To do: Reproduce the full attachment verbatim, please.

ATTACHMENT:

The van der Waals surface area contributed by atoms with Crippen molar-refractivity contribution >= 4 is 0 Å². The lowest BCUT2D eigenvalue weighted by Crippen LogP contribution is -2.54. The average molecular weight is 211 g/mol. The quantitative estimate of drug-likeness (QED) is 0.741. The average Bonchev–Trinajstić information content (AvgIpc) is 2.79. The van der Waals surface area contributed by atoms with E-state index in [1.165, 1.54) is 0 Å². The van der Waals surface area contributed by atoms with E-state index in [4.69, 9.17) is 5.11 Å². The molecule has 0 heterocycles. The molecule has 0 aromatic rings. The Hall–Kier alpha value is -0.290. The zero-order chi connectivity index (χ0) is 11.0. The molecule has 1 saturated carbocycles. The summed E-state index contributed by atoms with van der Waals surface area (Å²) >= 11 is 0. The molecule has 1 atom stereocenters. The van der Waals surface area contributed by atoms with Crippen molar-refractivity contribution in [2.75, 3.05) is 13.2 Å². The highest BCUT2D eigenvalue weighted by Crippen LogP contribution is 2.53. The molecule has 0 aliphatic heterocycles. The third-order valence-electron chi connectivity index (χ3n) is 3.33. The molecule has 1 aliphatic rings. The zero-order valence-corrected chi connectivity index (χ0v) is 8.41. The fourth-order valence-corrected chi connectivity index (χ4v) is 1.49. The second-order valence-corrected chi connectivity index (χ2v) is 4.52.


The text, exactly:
The van der Waals surface area contributed by atoms with Crippen molar-refractivity contribution >= 4 is 0 Å². The lowest BCUT2D eigenvalue weighted by Crippen LogP contribution is -2.54. The average molecular weight is 211 g/mol. The quantitative estimate of drug-likeness (QED) is 0.741. The average Bonchev–Trinajstić information content (AvgIpc) is 2.79. The van der Waals surface area contributed by atoms with E-state index in [1.165, 1.54) is 0 Å². The van der Waals surface area contributed by atoms with E-state index in [4.69, 9.17) is 5.11 Å². The molecule has 0 heterocycles. The molecule has 0 aromatic rings. The Hall–Kier alpha value is -0.290. The zero-order chi connectivity index (χ0) is 11.0. The molecule has 1 saturated carbocycles. The summed E-state index contributed by atoms with van der Waals surface area (Å²) >= 11 is 0. The molecule has 1 atom stereocenters. The van der Waals surface area contributed by atoms with Crippen molar-refractivity contribution in [2.75, 3.05) is 13.2 Å². The highest BCUT2D eigenvalue weighted by Crippen LogP contribution is 2.53. The molecule has 0 aliphatic heterocycles. The third-order valence-electron chi connectivity index (χ3n) is 3.33. The molecule has 1 aliphatic rings. The zero-order valence-corrected chi connectivity index (χ0v) is 8.41. The fourth-order valence-corrected chi connectivity index (χ4v) is 1.49. The second-order valence-corrected chi connectivity index (χ2v) is 4.52.